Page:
When I can’t believe in the Church

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Every now and then, when my doubts start to gang up on me, I skim through Confessions of a Prodigal Daughter to be reminded, Oh, this is why I chose Christianity. These are the reasons I’m still here.

I stand by those reasons. My faith is generally strengthened by hardship, because it’s when I lean into God the most. Those reasons for faith become more than just philosophical ideas, but something alive. Reasons for me to stay alive — literally.

It’s so important for me to have those solid reasons for belief when Christians all around me seem more depraved than ever. It is a sucker punch to the gut to read one think piece after another (and I have to, my job requires it) about how “boys will be boys,” making sexual assault something that is easily excusable, yet two consenting adults in a same-sex relationship is something abominable.

The same people who preach the importance of saving sex for marriage (because you’ll ruin your life if you don’t!) seem to be going out of their way to make excuses for unrepentant rapists.

Worse, when well-respected female figures in evangelicalism try to point out this hypocrisy, they get reprimanded for “forgetting their place.”

These are the same people who claim to follow a man who said we are responsible for helping “the least of these.” Which includes sexual assault survivors (you would think).

What. Is. Happening?

I know that no institution run by humans is going to be perfect. Even quitting Christianity completely and going back to traditional Judaism isn’t a solution, because rape culture exists there, too. There is no escaping it.

From condemning social justice to blaming the victim…I’m just so tired, hurt, and above all, confused. Just how hard is it, Church, to condemn rape, full stop? No “buts” about there being sinfulness on “both sides.” No “buts” about immodest outfits, underage drinking, or whether the man was “lead on.” Just. Don’t. Rape. Ever.

It’s not that hard.

It’s okay for church leaders to say it’s not their job to try and convict an accused rapist – that’s the court’s job (that courts don’t always issue justice is another topic altogether). The church’s role is to provide the accuser a good support system and counseling if she wants it. To listen without judgment.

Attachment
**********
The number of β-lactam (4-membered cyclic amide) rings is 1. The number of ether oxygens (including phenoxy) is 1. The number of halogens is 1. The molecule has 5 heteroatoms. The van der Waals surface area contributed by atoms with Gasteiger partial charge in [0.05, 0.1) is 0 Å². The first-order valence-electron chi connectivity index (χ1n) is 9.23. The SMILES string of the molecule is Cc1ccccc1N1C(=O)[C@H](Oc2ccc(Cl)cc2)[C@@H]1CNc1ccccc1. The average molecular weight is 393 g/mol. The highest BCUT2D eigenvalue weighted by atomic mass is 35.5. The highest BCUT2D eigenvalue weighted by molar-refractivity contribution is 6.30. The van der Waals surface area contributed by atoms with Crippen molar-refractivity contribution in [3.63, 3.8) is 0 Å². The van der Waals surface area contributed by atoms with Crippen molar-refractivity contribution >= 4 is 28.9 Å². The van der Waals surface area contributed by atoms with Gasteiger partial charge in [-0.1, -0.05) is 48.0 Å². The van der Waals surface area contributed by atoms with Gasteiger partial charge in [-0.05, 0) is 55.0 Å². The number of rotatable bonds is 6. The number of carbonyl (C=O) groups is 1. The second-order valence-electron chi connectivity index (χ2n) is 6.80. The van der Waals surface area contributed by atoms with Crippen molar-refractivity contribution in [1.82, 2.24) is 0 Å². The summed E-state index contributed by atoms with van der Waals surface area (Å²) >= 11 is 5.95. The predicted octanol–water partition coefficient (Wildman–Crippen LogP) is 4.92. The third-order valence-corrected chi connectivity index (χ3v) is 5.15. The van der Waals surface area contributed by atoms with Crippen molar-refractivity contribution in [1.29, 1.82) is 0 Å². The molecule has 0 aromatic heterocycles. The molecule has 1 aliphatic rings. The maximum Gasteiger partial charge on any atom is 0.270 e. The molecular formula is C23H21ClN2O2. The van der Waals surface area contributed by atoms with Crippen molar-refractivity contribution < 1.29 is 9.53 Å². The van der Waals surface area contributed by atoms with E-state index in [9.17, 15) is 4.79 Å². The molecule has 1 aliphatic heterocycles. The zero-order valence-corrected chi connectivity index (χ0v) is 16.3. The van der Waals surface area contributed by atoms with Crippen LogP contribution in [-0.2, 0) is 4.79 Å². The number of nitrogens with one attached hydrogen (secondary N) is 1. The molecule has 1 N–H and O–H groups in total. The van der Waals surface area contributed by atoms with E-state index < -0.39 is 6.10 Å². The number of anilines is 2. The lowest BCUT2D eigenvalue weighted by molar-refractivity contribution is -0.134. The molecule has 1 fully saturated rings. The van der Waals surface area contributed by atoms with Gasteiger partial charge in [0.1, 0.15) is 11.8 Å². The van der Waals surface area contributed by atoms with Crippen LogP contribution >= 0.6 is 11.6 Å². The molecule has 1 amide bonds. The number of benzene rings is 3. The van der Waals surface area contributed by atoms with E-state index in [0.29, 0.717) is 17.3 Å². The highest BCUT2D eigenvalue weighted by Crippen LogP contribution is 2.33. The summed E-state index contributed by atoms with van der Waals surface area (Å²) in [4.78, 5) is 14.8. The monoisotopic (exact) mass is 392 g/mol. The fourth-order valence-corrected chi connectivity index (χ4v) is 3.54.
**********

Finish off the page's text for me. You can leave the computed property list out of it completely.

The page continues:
And on that rare possibility that the woman is making it all up? Well, let God convict her. Your job is just to be the church.

If only it were really that simple.

I’ve had to ask myself multiple times lately, Is my faith strong enough to withstand the actions of toxic Christians?

I certainly hope so.

Thankfully, I know where I can go to see positive examples of what faith in action looks like — and I am fortunate to know a handful of people whose lives are testimonies to their faith in ways that inspire me.

In her book Searching for Sunday, Rachel Held Evans says, “I don’t always believe in the Church, but I believe in Resurrection.” That about sums it up for me lately.

Photo by Jake Melara on Unsplash

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9 thoughts on “When I can’t believe in the Church

  1. ArynTheLibraryan says:

    Well said. While boys will be boys, thwy need to be taught to be men of honor, or they will still act like 5 year olds when they are 35.
    Sin is wrong, and truth with love is the way God asked us to answer that.

    Like

  2. livingliminal says:

    “I’ve had to ask myself multiple times lately, Is my faith strong enough to withstand the actions of toxic Christians?”

    My faith has been repeatedly shaken by the actions of toxic christians. Thankfully, I came to the realisation that there is a vast difference between being “christian” and being Christ-like. It’s not what you call yourself that counts, it’s the way you live.

    Liked by 1 person

  3. bobcabkings says:

    There are many things said by religious people (not just Christians), both parishioners and leaders, that I cannot square with the core teachings of their faith as I understand them. Hold fast to the core teaching that nourishes you and the better angels of your nature.

    Liked by 1 person

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